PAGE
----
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Everyone knows a Pierre-Esprit Radisson. The 17th-century French explorer and founder of the Hudson's Bay Company at the centre of Bush Runner (Biblioasis) by Mark Bourrie, this year's winner – and the final winner – of the RBC Taylor Prize for literary non-fiction, is familiar.

“Everybody's got friends like that. Everybody's got some relatives like that,” says Bourrie, shortly after winning the prize in Toronto. “And yet he just ends up in these weird places ... that's why I loved the story, he just kept popping up in places where you go, oh my God, and yet, you know he's going to make it through.”

An abbreviated list includes: being kidnapped by Mohawk warriors, playing witness to both the Great Fire and Great Plague of London, surviving a shipwreck on the reefs of Venezuela, getting marooned by pirates, and the aforementioned foundation of one Canada's most iconic company.

Radisson is, in essence, the embodiment of this great Canadian adventure, perhaps, the truest human adventure: personhood. A search for self in the vast physical and cultural expanse that is Canada. And through that, Bourrie's book becomes a fitting send-off to RBC Taylor Prize's 20-year legacy of non-fiction led discovery.

noreen taylor with nadina and edward taylor

Noreen Taylor, centre, is pictured with Charles Taylor's children

A story we all know as Canadians

“Who are we? Where did we come from? What are we doing? All societies have versions of these questions,” says Margaret Atwood, acclaimed writer and juror for the final year of the RBC Taylor Prize. “In a so-called, post-truth society, non-fiction prose strives to tell truths, and to evaluate those truths. Is it true? Is it fair? These are the questions we ought to ask about anything that claims to define and shape us. Non-fiction can ask those questions.”

This year's RBC Taylor Prize asked a lot of questions. Jurors, which included Atwood, Coral Ann Howells, a British-based professor of Canadian literature, and Peter Theroux, American writer and translator, pored over a record number of 155 books before arriving at a shortlist made up of Bush Runner, Had It Coming by Robyn Doolittle, Highway of Tears by Jessica McDiarmid, The Reality Bubble by Ziya Tong and The Mosquito by Timothy C. Winegard.

Theroux called his experience as a juror humbling, especially given the “the enormous breadth and diversity of the books, and the tempering factor that along with reading pleasure came the responsibility to weigh so many different works against each other.”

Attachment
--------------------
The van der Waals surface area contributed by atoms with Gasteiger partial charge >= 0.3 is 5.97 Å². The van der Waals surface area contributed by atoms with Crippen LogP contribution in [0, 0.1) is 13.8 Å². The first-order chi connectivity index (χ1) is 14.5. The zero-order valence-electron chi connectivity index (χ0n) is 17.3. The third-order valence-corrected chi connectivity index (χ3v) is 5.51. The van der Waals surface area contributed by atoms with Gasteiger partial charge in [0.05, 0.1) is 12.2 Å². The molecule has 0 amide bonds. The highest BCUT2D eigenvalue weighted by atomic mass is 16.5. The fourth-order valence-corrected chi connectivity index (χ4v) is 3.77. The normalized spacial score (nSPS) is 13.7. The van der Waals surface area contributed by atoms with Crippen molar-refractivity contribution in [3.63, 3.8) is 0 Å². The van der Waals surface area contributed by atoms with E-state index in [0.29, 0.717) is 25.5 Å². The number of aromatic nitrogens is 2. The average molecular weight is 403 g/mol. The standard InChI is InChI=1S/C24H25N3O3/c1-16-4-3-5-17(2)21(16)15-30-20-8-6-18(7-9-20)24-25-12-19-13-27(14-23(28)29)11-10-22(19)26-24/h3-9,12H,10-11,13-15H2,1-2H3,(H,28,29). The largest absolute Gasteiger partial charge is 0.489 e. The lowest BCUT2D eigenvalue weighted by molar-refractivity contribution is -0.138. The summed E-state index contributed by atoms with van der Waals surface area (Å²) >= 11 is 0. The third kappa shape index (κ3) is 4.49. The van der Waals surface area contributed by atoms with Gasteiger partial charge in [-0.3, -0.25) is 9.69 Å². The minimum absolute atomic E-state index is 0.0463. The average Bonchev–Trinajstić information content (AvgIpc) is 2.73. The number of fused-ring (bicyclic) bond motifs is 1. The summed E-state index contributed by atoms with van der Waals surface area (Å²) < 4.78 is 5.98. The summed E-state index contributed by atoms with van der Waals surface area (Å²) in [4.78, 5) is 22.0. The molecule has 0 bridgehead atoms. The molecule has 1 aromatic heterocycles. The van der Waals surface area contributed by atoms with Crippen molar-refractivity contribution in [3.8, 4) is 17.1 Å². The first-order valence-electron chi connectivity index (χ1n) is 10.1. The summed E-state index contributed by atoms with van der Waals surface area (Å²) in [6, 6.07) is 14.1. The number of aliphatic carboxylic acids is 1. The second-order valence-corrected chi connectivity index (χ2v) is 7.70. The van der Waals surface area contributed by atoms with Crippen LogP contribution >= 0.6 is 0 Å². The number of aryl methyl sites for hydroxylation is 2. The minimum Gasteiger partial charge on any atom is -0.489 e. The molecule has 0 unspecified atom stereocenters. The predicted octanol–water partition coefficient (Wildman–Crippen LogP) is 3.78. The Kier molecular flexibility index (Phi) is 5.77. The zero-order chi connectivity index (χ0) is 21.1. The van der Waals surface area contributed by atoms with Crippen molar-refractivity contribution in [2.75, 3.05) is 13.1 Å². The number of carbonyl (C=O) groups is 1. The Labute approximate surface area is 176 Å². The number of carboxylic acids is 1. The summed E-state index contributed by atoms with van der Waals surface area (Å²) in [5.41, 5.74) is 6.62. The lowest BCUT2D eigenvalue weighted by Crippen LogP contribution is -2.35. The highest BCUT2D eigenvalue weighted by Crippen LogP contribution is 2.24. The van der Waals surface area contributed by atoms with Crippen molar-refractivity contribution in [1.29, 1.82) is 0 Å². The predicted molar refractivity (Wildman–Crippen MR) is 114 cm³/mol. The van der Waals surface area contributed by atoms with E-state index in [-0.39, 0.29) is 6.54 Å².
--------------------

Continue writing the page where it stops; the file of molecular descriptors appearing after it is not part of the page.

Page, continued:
“When your favourite reads in a given week are three brilliantly done books about, respectively, food, ecology and military history, and you have more than 100 books to go, the weight of responsibility and humility intensifies,” says the American writer.

Elevating Canadian voices for 20 years

And yet, that's what Noreen Taylor set out to accomplish 20 years ago when she founded the prize in honour of her late husband Charles Taylor, journalist, author and essayist. The need to not just adorn a winner but elevate Canadian voices and stories, to help Canadians “recognize their heroes.”

It's a goal Howells says she's convinced the RBC Taylor Prize has pulled off, bringing some of the best Canadian writing and stories much-deserved attention.

“Non-fiction is a necessary counterbalance in our current media culture, for we need to look beyond the headlines to give ideas our thoughtful considered attention,” says Howells.

Twenty years on and as many award winners later, the RBC Taylor Prize has grown alongside Canadians. And while we're still trying to figure ourselves out, there's no question it's introduced us to the people defining what it means to be Canadian and through that, brought us closer together.

“Charles Taylor believed that 'a well-read, well-informed public contributes to democracy',” adds Howells. ”And this Prize has magnificently celebrated his inheritance.”

Read an interview with Mark Bourrie here.